GUANGZHOU, China, Sept 12 (Reuters) - Oilseed plant jatropha does not offer an easy answer to biofuels problems as some countries hope, because it can be toxic and yields are unreliable, experts and industry officials warned on Wednesday.
The woody plant can grow on barren, marginal land, and so is increasingly popular in countries such as China that are keen to boost biofuels output but nervous about food security.
But its nuts and leaves are toxic, requiring careful handling by farmers and at crushing plants, said experts at an oils and fats conference.
In addition, it is a labour-intensive crop as each fruit ripens at a different time and needs to be harvested separately. Its productivity is also low and has yet to be stabilised.
M. R. Chandran, adviser to the Roundtable on Sustainable Palm Oil, told Reuters it would take five years of intensive research before jatropha could achieve productivity that would make its cultivation economically viable. The oil yield of the plant, originating in Africa and still largely a wild species, is less than 2 tonnes per hectare with large swings from year to year.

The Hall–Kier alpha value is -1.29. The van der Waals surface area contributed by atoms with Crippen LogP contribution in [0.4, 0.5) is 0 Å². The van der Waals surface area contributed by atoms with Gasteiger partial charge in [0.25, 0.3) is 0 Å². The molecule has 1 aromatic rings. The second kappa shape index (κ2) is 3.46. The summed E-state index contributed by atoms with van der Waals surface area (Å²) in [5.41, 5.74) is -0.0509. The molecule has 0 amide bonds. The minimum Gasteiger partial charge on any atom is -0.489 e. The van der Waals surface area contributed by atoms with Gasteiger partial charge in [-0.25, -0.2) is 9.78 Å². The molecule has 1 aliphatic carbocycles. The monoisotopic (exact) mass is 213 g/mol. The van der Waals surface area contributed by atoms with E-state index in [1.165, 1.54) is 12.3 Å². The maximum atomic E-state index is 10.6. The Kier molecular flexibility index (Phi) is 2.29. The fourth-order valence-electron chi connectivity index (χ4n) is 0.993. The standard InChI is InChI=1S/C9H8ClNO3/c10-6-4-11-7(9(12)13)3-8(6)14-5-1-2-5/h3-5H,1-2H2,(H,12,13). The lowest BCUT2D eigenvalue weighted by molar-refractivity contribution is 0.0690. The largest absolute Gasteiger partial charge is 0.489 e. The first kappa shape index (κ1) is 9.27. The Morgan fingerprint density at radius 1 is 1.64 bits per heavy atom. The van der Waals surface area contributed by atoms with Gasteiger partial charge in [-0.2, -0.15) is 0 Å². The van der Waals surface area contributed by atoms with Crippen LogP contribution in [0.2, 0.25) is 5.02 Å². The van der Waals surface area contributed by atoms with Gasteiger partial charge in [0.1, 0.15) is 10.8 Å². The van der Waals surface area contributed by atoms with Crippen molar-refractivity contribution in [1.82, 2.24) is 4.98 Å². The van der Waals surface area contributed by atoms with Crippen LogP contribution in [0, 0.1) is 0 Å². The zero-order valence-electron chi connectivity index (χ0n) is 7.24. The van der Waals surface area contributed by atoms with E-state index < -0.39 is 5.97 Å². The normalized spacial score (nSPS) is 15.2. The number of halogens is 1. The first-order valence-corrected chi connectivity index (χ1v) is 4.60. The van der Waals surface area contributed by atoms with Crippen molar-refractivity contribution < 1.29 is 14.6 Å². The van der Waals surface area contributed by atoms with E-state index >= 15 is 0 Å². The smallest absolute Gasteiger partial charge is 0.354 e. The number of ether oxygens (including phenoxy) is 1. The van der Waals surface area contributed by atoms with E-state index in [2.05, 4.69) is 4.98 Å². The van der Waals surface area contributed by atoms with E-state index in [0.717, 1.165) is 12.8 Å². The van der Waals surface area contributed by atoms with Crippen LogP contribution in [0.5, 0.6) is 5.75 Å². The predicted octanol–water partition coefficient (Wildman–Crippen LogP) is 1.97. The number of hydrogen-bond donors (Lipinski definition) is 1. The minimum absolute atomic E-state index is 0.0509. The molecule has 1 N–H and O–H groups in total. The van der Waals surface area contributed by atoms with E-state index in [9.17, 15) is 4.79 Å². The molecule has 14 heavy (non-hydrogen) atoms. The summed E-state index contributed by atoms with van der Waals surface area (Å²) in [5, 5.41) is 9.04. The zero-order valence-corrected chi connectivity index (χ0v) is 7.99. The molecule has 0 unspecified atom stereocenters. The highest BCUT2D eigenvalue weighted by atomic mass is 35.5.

An engineer specialising in oil and fat processing plants, including for biodiesel production, said special facilities were needed for crushing jatropha nuts as they could produce a toxic vapour.
The engineer, who declined to be named, said his company hoped to seal a deal with a private investor to build one of the world’s first large-scale jatropha-based biodiesel plants in China’s southern province of Yunnan before the end of this year.
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